Raising girls: Why daughters need their dads to step up (not back)

dad and baby

A lot can be said about the special bond between a father and his daughter. Shevonne Hunt explores all the ways girls can thrive with the help of their dear ol’ dad. 

According to author Madonna King, mothers have an important role to play when it comes to the relationship between fathers and daughters. We need to encourage our dads to step up, even when they’re being pushed away.

Her book is Fathers and Daughters, Helping girls and their dads build unbreakable bonds.

Why daughters push their fathers away

Madonna says that when girls are small, dads are the superheroes of their world.

“He’s big and strong. He’ll be the first in the pool with her, the last off the trampoline and she knows that.”

The change begins around nine, when she starts to notice that there are different rules in different houses.

“That is the first time she starts to think he’s no longer unchallengeable, he’s no longer the giant. Then a couple of years later she will reach puberty. She’ll get a period and then she thinks, ‘He hasn’t lived experience in being a girl, how does he really know what I’m going through?’”

At that point, a girl will often turn to her friends or her mother. Fathers on the other hand, might feel equally as awkward, and take a step back to give her privacy.

Madonna says that while privacy is important, dads need to be conscious of staying connected. 


Read more about raising girls:


Dads, here’s how to stay connected when daughters drift away

Madonna has the weight of 1,300 girls behind her. She spoke to them about their relationship with their dads and found that girls want to have a relationship with their dads, they just don’t know how to speak to them anymore (much like dads don’t know how to speak to their girls).

The key is to start creating regular opportunities for catch-ups. This could be booking in a coffee on the way to school, taking the dog for a walk, or choosing another activity that dads can do with their daughters that they both enjoy.

“It has to be the same time each week and then when she starts to withdraw, as invariably most of them do, dads can still say, ‘That’s okay, next Thursday remember we’ve got our cup of coffee’. That means come hell or high water, he gets to sit opposite her once a week or once a fortnight. Just the two of them without Mum, without other siblings, and she knows he’s actually got her back.”

Listen to the full interview with Madonna King on Kinderling Conversation:

Schools can do their bit too

Being involved with school helps parents get a handle on where their kids are at. When you’re involved, you get to know their friends, their teachers.

Madonna says that dads are often excluded from this important insight into their daughters’ lives.

“Dads are facing a glass ceiling in the same way women have faced a glass ceiling in the corporate world. It’s hard for a dad to be in charge of the netball team, or just to be part and parcel of tuckshop.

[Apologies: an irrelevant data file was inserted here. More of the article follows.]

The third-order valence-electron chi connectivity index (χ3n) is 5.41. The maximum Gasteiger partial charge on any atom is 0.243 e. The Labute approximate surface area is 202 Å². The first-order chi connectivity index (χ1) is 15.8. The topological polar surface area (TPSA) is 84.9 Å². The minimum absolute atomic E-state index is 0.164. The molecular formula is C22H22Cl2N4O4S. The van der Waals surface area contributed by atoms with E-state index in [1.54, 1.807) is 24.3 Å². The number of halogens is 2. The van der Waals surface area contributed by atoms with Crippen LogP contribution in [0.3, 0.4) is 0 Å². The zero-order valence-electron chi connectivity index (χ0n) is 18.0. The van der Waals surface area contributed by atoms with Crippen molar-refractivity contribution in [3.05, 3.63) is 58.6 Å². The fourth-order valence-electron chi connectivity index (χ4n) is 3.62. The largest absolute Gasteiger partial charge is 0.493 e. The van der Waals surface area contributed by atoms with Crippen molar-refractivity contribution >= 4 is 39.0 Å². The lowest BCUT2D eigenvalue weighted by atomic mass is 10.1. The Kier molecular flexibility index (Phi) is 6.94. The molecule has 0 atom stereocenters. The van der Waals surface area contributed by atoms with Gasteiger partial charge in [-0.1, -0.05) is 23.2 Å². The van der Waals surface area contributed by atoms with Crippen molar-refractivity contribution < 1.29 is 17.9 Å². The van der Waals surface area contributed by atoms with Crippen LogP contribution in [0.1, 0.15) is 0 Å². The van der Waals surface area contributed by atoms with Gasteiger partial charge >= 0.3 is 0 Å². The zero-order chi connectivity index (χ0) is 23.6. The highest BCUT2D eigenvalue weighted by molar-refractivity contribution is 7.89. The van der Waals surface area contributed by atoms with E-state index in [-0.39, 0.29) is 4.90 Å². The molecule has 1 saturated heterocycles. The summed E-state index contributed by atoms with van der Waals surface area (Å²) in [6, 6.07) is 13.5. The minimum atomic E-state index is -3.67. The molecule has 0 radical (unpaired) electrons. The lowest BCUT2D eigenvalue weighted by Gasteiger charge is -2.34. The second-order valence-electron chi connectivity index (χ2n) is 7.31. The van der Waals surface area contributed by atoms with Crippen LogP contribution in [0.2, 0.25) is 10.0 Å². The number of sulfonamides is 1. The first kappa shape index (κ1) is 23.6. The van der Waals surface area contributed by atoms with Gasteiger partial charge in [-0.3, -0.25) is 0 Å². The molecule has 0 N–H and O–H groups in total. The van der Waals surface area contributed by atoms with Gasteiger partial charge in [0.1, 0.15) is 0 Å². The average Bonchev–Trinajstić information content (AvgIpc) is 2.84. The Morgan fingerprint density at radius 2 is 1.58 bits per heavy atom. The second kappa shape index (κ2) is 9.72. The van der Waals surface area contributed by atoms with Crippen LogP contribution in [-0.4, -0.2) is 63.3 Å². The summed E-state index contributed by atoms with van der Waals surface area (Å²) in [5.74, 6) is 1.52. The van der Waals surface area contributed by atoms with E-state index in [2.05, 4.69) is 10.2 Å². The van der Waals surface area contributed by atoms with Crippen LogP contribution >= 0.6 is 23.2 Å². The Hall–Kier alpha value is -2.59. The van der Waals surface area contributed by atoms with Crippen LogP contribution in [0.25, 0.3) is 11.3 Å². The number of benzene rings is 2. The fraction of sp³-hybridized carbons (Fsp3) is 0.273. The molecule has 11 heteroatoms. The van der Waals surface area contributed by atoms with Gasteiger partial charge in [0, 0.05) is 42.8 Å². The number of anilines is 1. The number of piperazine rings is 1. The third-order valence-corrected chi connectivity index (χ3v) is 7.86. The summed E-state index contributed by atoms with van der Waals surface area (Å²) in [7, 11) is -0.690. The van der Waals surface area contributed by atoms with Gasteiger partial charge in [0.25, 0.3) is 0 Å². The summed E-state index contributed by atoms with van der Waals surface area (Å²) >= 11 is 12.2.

“Workplaces often see women as mums first and workers second, and I don’t think that’s right. But likewise, it’s not right that they see dads as workers first and dads second.”  

Mums have to step back so that dads can step forward

While many families have changed in terms of parenting responsibilities, the ’emotional load’ is still mainly carried by the women in the household.

It’s difficult to step back when you know how things run, and you’re not confident a new set of hands will keep it all going.

But Madonna says that women have to take a step back, so that men can step forward.

“We’ve got to actually allow dads to make mistakes in the same way we have, so that they actually get good at something that they’re probably less experienced in than we are. I think that’s the first thing. And the second thing is with school and with extracurricular activities, just to take a step back and let dads be a bigger part of the decision-making process.”

If we help our dads connect with our daughters, our girls will thrive

If dads start a weekly catch-up now, when their daughters are little, they will be investing in a more connected future with their girls.

“A lot of dads describe themselves as second in charge, ‘Mum’s offsider’. But what their daughter expects from a man later in life is hugely influenced by them. They set the bar on what their daughter will accept.

“Research has shown that dads can increase their daughter’s academic performance. He can teach her calmness, cognitive thinking, practical skills. That doesn’t mean other people can’t, including Mum. But research has shown over and over that they’re skills dads can pass on. So how good would it be if more of them did?”

Madonna King’s book Fathers and Daughters, Helping girls and their dads build unbreakable bonds is published by Hachette Australia.

This post was originally published on Kinderling Kids Radio. Download the Kinderling app for more great stories. 

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